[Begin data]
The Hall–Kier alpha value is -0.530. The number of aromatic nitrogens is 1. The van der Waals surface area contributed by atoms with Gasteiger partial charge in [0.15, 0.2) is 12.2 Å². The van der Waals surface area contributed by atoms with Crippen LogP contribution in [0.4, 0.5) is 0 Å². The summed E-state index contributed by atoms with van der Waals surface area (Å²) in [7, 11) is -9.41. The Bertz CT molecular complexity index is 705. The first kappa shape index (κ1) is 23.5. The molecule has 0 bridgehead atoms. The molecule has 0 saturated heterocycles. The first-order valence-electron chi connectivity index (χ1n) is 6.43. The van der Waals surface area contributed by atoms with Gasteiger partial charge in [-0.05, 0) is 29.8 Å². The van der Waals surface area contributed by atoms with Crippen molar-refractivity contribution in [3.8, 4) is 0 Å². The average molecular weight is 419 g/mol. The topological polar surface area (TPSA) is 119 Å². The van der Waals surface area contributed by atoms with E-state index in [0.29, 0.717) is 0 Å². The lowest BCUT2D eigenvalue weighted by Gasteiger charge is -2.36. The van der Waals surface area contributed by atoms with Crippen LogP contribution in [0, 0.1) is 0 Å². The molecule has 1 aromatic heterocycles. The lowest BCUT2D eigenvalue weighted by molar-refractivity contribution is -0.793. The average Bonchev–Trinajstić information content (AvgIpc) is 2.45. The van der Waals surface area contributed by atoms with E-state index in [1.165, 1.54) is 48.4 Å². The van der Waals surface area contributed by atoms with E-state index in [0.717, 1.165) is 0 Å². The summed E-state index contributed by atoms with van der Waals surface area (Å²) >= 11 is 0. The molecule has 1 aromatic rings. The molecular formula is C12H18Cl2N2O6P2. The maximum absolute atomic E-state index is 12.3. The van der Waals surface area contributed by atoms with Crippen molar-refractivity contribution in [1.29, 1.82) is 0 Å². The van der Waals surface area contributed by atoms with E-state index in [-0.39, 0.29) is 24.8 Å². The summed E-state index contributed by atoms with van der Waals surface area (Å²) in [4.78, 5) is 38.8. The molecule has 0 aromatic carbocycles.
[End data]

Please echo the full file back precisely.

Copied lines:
The Hall–Kier alpha value is -0.530. The number of aromatic nitrogens is 1. The van der Waals surface area contributed by atoms with Gasteiger partial charge in [0.15, 0.2) is 12.2 Å². The van der Waals surface area contributed by atoms with Crippen LogP contribution in [0.4, 0.5) is 0 Å². The summed E-state index contributed by atoms with van der Waals surface area (Å²) in [7, 11) is -9.41. The Bertz CT molecular complexity index is 705. The first kappa shape index (κ1) is 23.5. The molecule has 0 bridgehead atoms. The molecule has 0 saturated heterocycles. The first-order valence-electron chi connectivity index (χ1n) is 6.43. The van der Waals surface area contributed by atoms with Gasteiger partial charge in [-0.05, 0) is 29.8 Å². The van der Waals surface area contributed by atoms with Crippen molar-refractivity contribution in [3.8, 4) is 0 Å². The average molecular weight is 419 g/mol. The topological polar surface area (TPSA) is 119 Å². The van der Waals surface area contributed by atoms with E-state index in [0.29, 0.717) is 0 Å². The lowest BCUT2D eigenvalue weighted by Gasteiger charge is -2.36. The van der Waals surface area contributed by atoms with Crippen LogP contribution in [0, 0.1) is 0 Å². The molecule has 1 aromatic heterocycles. The lowest BCUT2D eigenvalue weighted by molar-refractivity contribution is -0.793. The average Bonchev–Trinajstić information content (AvgIpc) is 2.45. The van der Waals surface area contributed by atoms with E-state index in [1.165, 1.54) is 48.4 Å². The van der Waals surface area contributed by atoms with E-state index in [0.717, 1.165) is 0 Å². The summed E-state index contributed by atoms with van der Waals surface area (Å²) >= 11 is 0. The molecule has 1 aromatic rings. The molecular formula is C12H18Cl2N2O6P2. The maximum absolute atomic E-state index is 12.3. The van der Waals surface area contributed by atoms with Crippen molar-refractivity contribution in [1.29, 1.82) is 0 Å². The van der Waals surface area contributed by atoms with E-state index in [-0.39, 0.29) is 24.8 Å². The summed E-state index contributed by atoms with van der Waals surface area (Å²) in [4.78, 5) is 38.8. The molecule has 0 aromatic carbocycles.